Built upon RHEL and compatible with the Red Hat Enterprise binary code, Rocky Linux and CentOS ensure stability and high performance. While they slightly differ in the supported architecture, both distributions prioritize key RHEL features. Therefore, the architectural comparison between CentOS and Rocky Linux remains highly similar.
CentOS 7 and 8 mark the conclusive releases of CentOS Linux, ceasing updates and support. While CentOS 7 will continue to receive maintenance updates until its end-of-life on June 30, 2024, official support for CentOS has already concluded, urging users to explore alternatives. Although CentOS Stream still receives updates, it may not be suitable for production-ready use.
Contrastingly, CIQ, the official company behind Rocky Linux, offers commercial support, complemented by community support forums for addressing potential issues. Moreover, various other companies extend commercial support for Rocky Linux, positioning it as a compelling alternative for users in search of robust support.
CentOS Stream, as a branch of RHEL, embraces innovation by consistently leading in minor versions. However, its audacious rolling release methodology may inadvertently introduce instability, falling short of meeting the stringent requirements of organizations operating mission-critical servers.
In stark contrast, Rocky Linux prioritizes stability and performance, akin to CentOS. Positioned downstream of RHEL, it meticulously crafts releases using pristine code from upstream RHEL, ensuring it inherits the same glorious stability, unrivaled performance, and seamless app compatibility as its esteemed predecessors, RHEL and CentOS.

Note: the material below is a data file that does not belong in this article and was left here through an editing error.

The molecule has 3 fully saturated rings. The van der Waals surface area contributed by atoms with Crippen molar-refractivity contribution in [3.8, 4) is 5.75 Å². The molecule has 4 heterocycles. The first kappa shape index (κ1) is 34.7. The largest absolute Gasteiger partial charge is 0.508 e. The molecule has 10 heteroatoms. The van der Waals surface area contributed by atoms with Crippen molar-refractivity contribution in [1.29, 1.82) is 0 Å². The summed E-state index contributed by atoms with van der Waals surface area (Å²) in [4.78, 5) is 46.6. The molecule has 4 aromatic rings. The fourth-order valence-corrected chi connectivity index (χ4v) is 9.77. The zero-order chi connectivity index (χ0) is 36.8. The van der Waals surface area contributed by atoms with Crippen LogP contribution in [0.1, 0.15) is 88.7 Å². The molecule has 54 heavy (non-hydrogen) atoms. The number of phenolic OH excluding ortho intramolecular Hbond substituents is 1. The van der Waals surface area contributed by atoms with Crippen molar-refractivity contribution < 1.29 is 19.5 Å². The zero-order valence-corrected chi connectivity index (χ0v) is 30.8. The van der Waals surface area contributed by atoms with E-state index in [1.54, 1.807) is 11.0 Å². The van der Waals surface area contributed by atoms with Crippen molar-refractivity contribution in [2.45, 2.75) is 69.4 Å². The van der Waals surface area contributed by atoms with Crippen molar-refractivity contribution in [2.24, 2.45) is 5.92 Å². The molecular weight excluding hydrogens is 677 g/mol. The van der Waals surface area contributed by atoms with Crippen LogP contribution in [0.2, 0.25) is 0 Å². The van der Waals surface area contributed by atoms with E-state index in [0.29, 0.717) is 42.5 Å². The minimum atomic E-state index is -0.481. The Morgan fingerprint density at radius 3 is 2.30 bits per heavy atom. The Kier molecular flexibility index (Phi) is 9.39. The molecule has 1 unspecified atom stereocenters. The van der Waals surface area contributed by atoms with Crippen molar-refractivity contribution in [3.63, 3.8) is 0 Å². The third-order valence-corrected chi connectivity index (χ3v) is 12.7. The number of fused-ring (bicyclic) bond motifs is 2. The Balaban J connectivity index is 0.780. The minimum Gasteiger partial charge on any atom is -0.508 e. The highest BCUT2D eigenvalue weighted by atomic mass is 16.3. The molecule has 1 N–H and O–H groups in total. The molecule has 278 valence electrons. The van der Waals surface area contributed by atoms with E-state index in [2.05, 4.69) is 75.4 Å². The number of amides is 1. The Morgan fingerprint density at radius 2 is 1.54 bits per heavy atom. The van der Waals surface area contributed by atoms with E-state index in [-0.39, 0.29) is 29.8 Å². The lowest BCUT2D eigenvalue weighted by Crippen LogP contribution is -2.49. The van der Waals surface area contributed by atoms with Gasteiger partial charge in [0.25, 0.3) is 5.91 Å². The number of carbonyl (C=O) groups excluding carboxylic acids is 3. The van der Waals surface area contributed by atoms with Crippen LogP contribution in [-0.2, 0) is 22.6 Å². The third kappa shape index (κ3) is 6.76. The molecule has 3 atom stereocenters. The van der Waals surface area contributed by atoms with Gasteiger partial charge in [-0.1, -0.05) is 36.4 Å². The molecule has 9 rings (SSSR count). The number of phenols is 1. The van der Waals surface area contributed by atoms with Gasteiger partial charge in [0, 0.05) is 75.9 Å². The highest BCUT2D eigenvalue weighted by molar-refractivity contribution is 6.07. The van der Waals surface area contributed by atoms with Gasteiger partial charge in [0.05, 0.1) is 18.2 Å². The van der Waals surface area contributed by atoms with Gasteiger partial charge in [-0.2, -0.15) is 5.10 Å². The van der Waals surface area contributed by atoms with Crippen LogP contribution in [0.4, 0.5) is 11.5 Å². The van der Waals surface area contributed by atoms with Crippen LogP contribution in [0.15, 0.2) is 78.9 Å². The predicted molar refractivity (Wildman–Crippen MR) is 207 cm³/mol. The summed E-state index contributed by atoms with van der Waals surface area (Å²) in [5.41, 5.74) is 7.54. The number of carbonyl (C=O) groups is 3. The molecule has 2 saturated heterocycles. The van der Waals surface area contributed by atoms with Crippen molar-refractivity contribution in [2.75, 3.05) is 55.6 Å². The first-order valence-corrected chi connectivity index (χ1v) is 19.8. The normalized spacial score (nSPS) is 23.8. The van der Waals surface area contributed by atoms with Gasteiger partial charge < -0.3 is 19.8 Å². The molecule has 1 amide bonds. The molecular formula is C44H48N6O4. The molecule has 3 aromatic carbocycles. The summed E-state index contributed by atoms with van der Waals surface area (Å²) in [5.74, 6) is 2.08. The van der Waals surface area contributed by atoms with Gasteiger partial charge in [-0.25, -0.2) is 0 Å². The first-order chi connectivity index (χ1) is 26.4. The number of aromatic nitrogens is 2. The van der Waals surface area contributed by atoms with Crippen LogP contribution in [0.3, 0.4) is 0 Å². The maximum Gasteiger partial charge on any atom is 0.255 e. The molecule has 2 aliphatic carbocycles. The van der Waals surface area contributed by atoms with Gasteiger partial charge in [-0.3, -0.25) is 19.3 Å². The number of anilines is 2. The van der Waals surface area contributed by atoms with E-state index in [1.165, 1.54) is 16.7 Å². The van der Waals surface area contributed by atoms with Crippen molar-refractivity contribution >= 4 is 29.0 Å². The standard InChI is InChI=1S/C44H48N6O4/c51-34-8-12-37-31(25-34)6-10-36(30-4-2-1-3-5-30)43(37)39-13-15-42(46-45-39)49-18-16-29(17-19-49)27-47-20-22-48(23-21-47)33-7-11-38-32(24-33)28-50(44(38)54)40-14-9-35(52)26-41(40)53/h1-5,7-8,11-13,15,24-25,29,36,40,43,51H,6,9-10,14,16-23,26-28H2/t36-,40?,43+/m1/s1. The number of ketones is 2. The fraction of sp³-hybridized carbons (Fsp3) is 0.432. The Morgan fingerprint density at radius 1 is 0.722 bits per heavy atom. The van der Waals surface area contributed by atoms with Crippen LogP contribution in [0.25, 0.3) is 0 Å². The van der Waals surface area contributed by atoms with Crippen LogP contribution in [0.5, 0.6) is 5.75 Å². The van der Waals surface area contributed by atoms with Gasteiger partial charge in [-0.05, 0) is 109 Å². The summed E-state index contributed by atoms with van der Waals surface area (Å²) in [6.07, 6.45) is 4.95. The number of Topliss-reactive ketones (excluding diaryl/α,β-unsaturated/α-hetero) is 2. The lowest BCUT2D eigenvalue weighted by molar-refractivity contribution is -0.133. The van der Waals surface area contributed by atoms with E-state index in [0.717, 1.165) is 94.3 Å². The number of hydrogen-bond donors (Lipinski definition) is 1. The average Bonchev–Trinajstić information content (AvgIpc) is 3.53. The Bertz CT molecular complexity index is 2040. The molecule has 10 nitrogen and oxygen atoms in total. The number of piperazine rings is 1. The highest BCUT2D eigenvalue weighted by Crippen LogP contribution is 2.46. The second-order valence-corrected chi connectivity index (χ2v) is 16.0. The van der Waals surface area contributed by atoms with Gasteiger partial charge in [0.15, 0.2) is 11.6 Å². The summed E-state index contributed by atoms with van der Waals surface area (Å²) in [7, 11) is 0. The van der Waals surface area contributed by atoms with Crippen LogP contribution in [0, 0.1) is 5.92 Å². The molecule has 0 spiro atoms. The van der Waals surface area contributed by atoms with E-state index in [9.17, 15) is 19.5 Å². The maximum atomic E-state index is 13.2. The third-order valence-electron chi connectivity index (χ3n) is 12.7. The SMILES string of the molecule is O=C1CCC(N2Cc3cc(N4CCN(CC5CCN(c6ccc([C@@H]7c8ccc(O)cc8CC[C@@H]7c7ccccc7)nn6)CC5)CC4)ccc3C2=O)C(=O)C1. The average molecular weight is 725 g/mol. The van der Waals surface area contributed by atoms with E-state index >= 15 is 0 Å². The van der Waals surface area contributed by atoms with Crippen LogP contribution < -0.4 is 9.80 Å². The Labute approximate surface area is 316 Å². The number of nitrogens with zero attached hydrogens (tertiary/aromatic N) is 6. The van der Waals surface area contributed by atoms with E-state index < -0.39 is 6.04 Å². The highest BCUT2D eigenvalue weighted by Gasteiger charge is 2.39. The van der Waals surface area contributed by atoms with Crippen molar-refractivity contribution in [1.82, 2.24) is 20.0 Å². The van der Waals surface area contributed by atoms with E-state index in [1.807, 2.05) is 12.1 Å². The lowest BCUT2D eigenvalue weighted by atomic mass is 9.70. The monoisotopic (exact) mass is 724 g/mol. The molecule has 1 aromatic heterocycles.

This meticulous process guarantees that each Rocky Linux release enjoys an extravagant 10-year support lifecycle, a testament to its unwavering commitment to providing unparalleled support for new applications and unmatched stability compared to the capricious CentOS Stream.
The Security-Enhanced Linux (SELinux) system is a key security feature on CentOS, Rocky Linux, and RHEL. It provides access control policies for various processes and files, creating multi-level security protection. SELinux is enabled by default on these operating systems, providing an extra layer of security.
While CentOS Stream also uses SELinux, it is considered to be less secure than CentOS Linux and RHEL. This is because Red Hat has announced that it will address security issues in CentOS Stream only after they are resolved in the current RHEL release.
Rocky Linux uses SELinux to implement a robust MAC (Mandatory Access Control) architecture. This allows Rocky Linux to create a containment system by separating information confidentiality and integrity, without relying on superusers or the traditional rights system approach. This approach provides a high level of security for the operating system.
Rocky Linux is a community-driven, enterprise-grade operating system built as a replacement for CentOS after its parent company, Red Hat, announced that it would be discontinuing support for CentOS. CentOS was a popular, free and open-source operating system based on the source code of Red Hat Enterprise Linux (RHEL). So this is all you need to know about Rocky Linux vs CentOS background.
Rocky Linux aims to maintain compatibility with RHEL, which makes it compatible with most of the third-party software that is certified to run on RHEL. CentOS, being the upstream source for RHEL, is also compatible with most third-party software that is certified to run on RHEL. In this part Rocky Linux vs CentOS are almost the same.